Manila prepares ‘blood money’ policy for death row convicts
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Manila prepares ‘blood money’ policy for death row convicts

MANILA, Philippines (AP) — The Philippine government is considering a standard policy on payment of so-called “blood money” to save Filipinos facing the death penalty in Muslim countries after receiving a huge demand from a victim’s family in Saudi Arabia, officials said Monday.

The Philippines, one of the world’s largest labor exporters, has saved several Filipino convicts in the past by helping raise money for victims’ families. Nearly 10 percent of the Philippines’ 94 million people work abroad, many as laborers and housemaids, and the money they send back bolsters the country’s economy.

Vice President Jejomar Binay, who is also presidential adviser on overseas Filipino workers, said an interagency group he heads will soon recommend to President Benigno Aquino III a policy outlining when and how much “blood money” the government should pay to save citizens facing execution in Muslim countries.

Under Islamic law, victims’ relatives can be compensated with “blood money” or “diyya” to stop the execution of a convict.

Joey Salgado, a spokesman for Binay, said Aquino sought a study on “blood money” payments after the relatives of a murder victim in Saudi Arabia sought more than $700,000 (30 million pesos) from the convicted Filipino, much more than the amounts demanded by murder victims’ families in the past.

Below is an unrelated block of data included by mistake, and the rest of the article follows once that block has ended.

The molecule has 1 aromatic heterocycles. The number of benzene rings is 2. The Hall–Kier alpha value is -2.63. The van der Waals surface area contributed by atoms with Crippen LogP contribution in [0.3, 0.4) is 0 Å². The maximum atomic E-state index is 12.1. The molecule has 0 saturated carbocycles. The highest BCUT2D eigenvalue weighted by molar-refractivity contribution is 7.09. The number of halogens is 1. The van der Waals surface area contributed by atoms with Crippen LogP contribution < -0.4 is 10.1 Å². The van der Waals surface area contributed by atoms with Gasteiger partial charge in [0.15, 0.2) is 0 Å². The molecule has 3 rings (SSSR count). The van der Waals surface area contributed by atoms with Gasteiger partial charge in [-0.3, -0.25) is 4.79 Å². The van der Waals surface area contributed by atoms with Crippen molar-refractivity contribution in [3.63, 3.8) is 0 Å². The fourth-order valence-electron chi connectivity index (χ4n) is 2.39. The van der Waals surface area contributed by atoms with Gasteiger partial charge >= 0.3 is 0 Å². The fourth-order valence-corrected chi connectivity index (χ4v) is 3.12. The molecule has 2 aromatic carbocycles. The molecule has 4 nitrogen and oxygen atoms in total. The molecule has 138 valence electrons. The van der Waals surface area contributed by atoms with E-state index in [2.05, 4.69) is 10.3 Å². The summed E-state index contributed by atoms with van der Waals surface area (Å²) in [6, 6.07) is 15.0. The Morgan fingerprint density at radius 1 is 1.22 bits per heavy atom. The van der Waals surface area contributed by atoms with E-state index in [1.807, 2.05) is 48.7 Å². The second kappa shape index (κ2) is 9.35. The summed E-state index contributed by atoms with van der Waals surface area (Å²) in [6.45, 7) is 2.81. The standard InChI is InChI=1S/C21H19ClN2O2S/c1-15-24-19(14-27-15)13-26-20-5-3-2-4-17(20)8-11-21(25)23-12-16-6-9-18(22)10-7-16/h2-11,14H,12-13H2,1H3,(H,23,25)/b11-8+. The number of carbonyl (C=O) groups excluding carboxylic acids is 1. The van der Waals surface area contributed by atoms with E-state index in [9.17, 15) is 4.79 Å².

The convicted Filipino, who has appealed for donations through a Facebook account, faces beheading in the next few years, officials said.

The plight of overseas Filipino workers, many of whom travel abroad in search of better opportunities, is an emotional issue that officials have struggled to address.

Gary Martinez, who heads the labor group Migrante International, said the government should strengthen legal assistance for Filipino workers facing criminal charges abroad instead of focusing on last-ditch options like “blood money” payments.

“Why should we wait to help our distressed countrymen until they’re about to be beheaded?” he said.

Philippine embassies lack lawyers familiar with Islamic laws and are often unable to help Filipinos facing prosecution in Muslim countries, Martinez said.

A senior diplomat said more than 10 Filipinos were saved from the death penalty during the nine-year presidency of Aquino’s predecessor, Gloria Macapagal Arroyo, by paying “blood money” of a few million pesos each that was raised with the help of businessmen. The diplomat spoke on condition of anonymity because he was not authorized to talk to the media.

More than 100 Filipinos are on death row overseas, many in Middle Eastern countries, Migrante said.

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